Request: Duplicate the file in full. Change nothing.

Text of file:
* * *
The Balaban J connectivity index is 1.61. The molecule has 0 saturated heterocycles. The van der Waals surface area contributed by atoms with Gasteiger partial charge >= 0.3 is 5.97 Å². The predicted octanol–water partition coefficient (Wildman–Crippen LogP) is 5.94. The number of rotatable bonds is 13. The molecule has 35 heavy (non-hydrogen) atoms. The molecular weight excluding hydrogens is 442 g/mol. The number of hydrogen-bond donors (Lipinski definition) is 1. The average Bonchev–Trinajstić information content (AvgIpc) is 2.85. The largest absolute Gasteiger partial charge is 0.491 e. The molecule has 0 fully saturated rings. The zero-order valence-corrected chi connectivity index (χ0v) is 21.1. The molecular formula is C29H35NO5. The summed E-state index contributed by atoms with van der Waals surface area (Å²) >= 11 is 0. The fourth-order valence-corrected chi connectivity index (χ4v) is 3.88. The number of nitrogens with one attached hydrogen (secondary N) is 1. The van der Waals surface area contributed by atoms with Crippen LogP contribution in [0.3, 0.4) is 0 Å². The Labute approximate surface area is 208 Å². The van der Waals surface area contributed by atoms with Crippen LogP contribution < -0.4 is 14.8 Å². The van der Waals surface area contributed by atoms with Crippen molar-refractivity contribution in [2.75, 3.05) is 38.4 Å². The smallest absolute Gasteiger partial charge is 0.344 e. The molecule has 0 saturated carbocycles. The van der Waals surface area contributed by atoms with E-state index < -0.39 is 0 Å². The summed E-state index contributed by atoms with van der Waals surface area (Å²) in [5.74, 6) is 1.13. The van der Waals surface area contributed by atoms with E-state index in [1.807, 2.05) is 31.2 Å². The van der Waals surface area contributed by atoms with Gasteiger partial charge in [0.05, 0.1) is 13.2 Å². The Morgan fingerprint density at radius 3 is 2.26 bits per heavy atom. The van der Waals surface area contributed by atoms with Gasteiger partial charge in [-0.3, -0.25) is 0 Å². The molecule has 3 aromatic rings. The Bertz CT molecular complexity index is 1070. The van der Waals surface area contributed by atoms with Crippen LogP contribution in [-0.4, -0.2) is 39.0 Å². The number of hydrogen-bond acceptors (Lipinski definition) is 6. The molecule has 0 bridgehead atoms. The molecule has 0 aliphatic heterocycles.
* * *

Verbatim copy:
The Balaban J connectivity index is 1.61. The molecule has 0 saturated heterocycles. The van der Waals surface area contributed by atoms with Gasteiger partial charge >= 0.3 is 5.97 Å². The predicted octanol–water partition coefficient (Wildman–Crippen LogP) is 5.94. The number of rotatable bonds is 13. The molecule has 35 heavy (non-hydrogen) atoms. The molecular weight excluding hydrogens is 442 g/mol. The number of hydrogen-bond donors (Lipinski definition) is 1. The average Bonchev–Trinajstić information content (AvgIpc) is 2.85. The largest absolute Gasteiger partial charge is 0.491 e. The molecule has 0 fully saturated rings. The zero-order valence-corrected chi connectivity index (χ0v) is 21.1. The molecular formula is C29H35NO5. The summed E-state index contributed by atoms with van der Waals surface area (Å²) >= 11 is 0. The fourth-order valence-corrected chi connectivity index (χ4v) is 3.88. The number of nitrogens with one attached hydrogen (secondary N) is 1. The van der Waals surface area contributed by atoms with Crippen LogP contribution in [0.3, 0.4) is 0 Å². The Labute approximate surface area is 208 Å². The van der Waals surface area contributed by atoms with Crippen LogP contribution < -0.4 is 14.8 Å². The van der Waals surface area contributed by atoms with Crippen molar-refractivity contribution in [2.75, 3.05) is 38.4 Å². The smallest absolute Gasteiger partial charge is 0.344 e. The molecule has 0 saturated carbocycles. The van der Waals surface area contributed by atoms with E-state index < -0.39 is 0 Å². The summed E-state index contributed by atoms with van der Waals surface area (Å²) in [5.74, 6) is 1.13. The van der Waals surface area contributed by atoms with E-state index in [1.807, 2.05) is 31.2 Å². The van der Waals surface area contributed by atoms with Gasteiger partial charge in [0.05, 0.1) is 13.2 Å². The Morgan fingerprint density at radius 3 is 2.26 bits per heavy atom. The van der Waals surface area contributed by atoms with Gasteiger partial charge in [-0.3, -0.25) is 0 Å². The molecule has 3 aromatic rings. The Bertz CT molecular complexity index is 1070. The van der Waals surface area contributed by atoms with Crippen LogP contribution in [-0.4, -0.2) is 39.0 Å². The number of hydrogen-bond acceptors (Lipinski definition) is 6. The molecule has 0 bridgehead atoms. The molecule has 0 aliphatic heterocycles.